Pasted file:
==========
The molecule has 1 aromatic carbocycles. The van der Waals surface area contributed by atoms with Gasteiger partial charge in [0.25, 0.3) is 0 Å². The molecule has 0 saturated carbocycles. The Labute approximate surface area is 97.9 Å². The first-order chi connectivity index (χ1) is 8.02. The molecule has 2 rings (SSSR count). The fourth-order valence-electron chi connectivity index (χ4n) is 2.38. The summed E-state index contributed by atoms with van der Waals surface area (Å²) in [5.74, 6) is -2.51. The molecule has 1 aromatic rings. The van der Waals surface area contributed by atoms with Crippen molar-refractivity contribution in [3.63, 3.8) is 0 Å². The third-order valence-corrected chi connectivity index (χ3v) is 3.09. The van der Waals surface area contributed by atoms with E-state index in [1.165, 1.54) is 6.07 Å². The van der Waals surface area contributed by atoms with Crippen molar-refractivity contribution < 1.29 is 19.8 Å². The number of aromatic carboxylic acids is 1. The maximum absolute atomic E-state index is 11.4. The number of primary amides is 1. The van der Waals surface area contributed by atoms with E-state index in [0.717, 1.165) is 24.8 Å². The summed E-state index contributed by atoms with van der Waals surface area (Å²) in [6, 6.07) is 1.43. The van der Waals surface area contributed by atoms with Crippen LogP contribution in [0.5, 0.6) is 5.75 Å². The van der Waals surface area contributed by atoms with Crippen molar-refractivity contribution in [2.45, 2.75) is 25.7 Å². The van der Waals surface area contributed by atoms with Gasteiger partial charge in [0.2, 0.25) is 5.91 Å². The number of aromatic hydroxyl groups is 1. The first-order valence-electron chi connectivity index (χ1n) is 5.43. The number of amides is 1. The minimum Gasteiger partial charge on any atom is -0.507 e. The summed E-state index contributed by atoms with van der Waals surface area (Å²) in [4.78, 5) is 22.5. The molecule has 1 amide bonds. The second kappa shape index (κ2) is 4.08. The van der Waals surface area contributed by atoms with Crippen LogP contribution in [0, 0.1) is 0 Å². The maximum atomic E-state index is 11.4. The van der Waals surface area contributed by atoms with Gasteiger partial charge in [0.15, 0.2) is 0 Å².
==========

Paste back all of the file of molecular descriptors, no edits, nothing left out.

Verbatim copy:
The molecule has 1 aromatic carbocycles. The van der Waals surface area contributed by atoms with Gasteiger partial charge in [0.25, 0.3) is 0 Å². The molecule has 0 saturated carbocycles. The Labute approximate surface area is 97.9 Å². The first-order chi connectivity index (χ1) is 8.02. The molecule has 2 rings (SSSR count). The fourth-order valence-electron chi connectivity index (χ4n) is 2.38. The summed E-state index contributed by atoms with van der Waals surface area (Å²) in [5.74, 6) is -2.51. The molecule has 1 aromatic rings. The van der Waals surface area contributed by atoms with Crippen molar-refractivity contribution in [3.63, 3.8) is 0 Å². The third-order valence-corrected chi connectivity index (χ3v) is 3.09. The van der Waals surface area contributed by atoms with E-state index in [1.165, 1.54) is 6.07 Å². The van der Waals surface area contributed by atoms with Crippen molar-refractivity contribution < 1.29 is 19.8 Å². The number of aromatic carboxylic acids is 1. The maximum absolute atomic E-state index is 11.4. The number of primary amides is 1. The van der Waals surface area contributed by atoms with E-state index in [0.717, 1.165) is 24.8 Å². The summed E-state index contributed by atoms with van der Waals surface area (Å²) in [6, 6.07) is 1.43. The van der Waals surface area contributed by atoms with Crippen LogP contribution in [0.5, 0.6) is 5.75 Å². The van der Waals surface area contributed by atoms with Crippen molar-refractivity contribution in [2.45, 2.75) is 25.7 Å². The van der Waals surface area contributed by atoms with Gasteiger partial charge in [0.2, 0.25) is 5.91 Å². The number of aromatic hydroxyl groups is 1. The first-order valence-electron chi connectivity index (χ1n) is 5.43. The number of amides is 1. The minimum Gasteiger partial charge on any atom is -0.507 e. The summed E-state index contributed by atoms with van der Waals surface area (Å²) in [4.78, 5) is 22.5. The molecule has 1 amide bonds. The second kappa shape index (κ2) is 4.08. The van der Waals surface area contributed by atoms with Crippen LogP contribution in [0, 0.1) is 0 Å². The maximum atomic E-state index is 11.4. The van der Waals surface area contributed by atoms with Gasteiger partial charge in [0.15, 0.2) is 0 Å².